Revving Up Heavy-Duty Vehicle Efficiency
Heavy-duty vehicles may make up a small portion of vehicles on the road in the U.S., just 4 percent in 2010, but they were responsible for 25 percent of on-road fuel use and greenhouse gas emissions in the transportation sector that same year. So while they’re a “small” player in terms of sheer number, they offer a large opportunity to increase the energy productivity of this key part of the transportation sector.
The Obama Administration took note of this opportunity in 2011 when they issued the first-ever fuel efficiency standards for heavy-duty vehicles, covering model years 2014 through 2018. Those standards are estimated to save vehicle owners and operators $50 billion in fuel costs, save 530 million barrels of oil, and reduce CO₂ emissions by 270 million metric tons.
Going a step further, President Obama pledged to develop post-2018 heavy-duty vehicle standards in last summer’s Climate Action Plan. On Tuesday he followed through on that promise, officially directing the EPA and the DOT to establish the next round of fuel efficiency standards, and setting a timetable for their development. The agencies are expected to issue a Notice of Proposed Rulemaking by March 2015, and the final rule by March 2016.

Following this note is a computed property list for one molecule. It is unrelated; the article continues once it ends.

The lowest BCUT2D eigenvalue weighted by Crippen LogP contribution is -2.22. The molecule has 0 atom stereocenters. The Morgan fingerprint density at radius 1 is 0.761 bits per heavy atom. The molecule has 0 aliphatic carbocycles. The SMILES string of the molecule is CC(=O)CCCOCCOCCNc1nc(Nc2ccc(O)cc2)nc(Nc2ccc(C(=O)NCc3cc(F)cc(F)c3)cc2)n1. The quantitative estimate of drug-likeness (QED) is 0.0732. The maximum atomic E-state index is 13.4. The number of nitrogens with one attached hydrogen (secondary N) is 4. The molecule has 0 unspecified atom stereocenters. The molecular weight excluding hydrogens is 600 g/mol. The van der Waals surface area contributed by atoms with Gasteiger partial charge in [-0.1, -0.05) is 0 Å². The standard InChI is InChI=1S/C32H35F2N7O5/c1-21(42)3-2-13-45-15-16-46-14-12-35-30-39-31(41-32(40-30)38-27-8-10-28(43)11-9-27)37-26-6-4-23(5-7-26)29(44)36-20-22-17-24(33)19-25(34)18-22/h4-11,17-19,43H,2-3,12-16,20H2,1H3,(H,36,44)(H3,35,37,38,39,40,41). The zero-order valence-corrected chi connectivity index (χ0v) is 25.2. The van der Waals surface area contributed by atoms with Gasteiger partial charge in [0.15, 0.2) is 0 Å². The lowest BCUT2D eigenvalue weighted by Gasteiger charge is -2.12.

The new standards for heavy-duty vehicles—combined with the recently updated fuel efficiency standards for cars and light trucks—will play a key role in achieving the President’s goal of doubling U.S. energy productivity by 2030. As the President explained on Tuesday,
“And improving gas mileage for these trucks are going to drive down our oil imports even further. That reduces carbon pollution even more, cuts down on our businesses’ fuel costs, which should pay off in lower prices for consumers. So it’s not just a win-win, it’s a win-win-win. You’ve got three wins.”
During Tuesday’s speech the President also highlighted the continued success of the National Clean Fleets Partnership, a public-private partnership that helps the nation’s largest fleet operators reduce their gasoline and diesel use. 23 major companies—representing more than one million commercial vehicles nationwide—have signed on to the partnership.